Wrightslaw

The Special Ed Advocate Newsletter
August 12, 2004


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ISSN: 1538-3202

In this Issue


Back to School: Get Off to a Good Start

Planning is the Key to Success

Success Story: Plans Are Our Safety Net


Assertiveness & Effective Advocacy

Managing Your Child's Documents

The Beacon: Paper Chase

Wrightslaw Training in IN, CT, VA, OK (Fall 2004)

Help from Yellow Pages for Kids

Subscription and Contact Info 
 

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At Wrightslaw, our goals are to help you gain the information and skills you need navigate the confusing world of special education. In this Back to School issue, we help you get off to a good start this school year.

Highlights: Planning is key to success; success story - plans are our safety net; assertiveness & effective parent advocacy; managing your child's documents; paper chase in The Beacon; advocacy training programs in Indianapolis, Hartford CT, Virginia Beach, & Oklahoma City; help & helpers in the Yellow Pages for Kids.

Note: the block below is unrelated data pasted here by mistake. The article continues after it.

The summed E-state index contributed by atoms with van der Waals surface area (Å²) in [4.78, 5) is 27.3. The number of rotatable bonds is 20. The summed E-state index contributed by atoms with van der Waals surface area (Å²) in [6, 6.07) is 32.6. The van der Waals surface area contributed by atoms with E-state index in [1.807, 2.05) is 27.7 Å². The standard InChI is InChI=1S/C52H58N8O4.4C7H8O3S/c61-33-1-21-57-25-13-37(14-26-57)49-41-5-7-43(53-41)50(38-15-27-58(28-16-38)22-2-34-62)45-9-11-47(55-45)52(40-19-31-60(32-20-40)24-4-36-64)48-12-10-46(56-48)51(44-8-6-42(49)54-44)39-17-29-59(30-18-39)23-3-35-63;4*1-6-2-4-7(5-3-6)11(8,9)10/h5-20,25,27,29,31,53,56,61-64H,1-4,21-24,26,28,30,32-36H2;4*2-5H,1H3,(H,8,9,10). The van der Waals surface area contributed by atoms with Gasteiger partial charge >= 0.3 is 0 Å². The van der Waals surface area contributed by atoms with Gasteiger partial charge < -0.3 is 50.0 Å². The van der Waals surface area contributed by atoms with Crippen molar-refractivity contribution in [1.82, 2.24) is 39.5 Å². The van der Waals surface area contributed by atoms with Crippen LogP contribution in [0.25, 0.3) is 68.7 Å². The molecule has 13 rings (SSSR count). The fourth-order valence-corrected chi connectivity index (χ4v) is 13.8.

"Failing to prepare is preparing to fail." - John Wooden, UCLA basketball coach

The Special Ed Advocate newsletter is free - please forward this issue or the subscription link to your friends and coworkers so they can learn about special education law and advocacy too. We appreciate your help!

Wrightslaw is ranked #1 in education law, special education law, and special education advocacy. (Alexa rankings)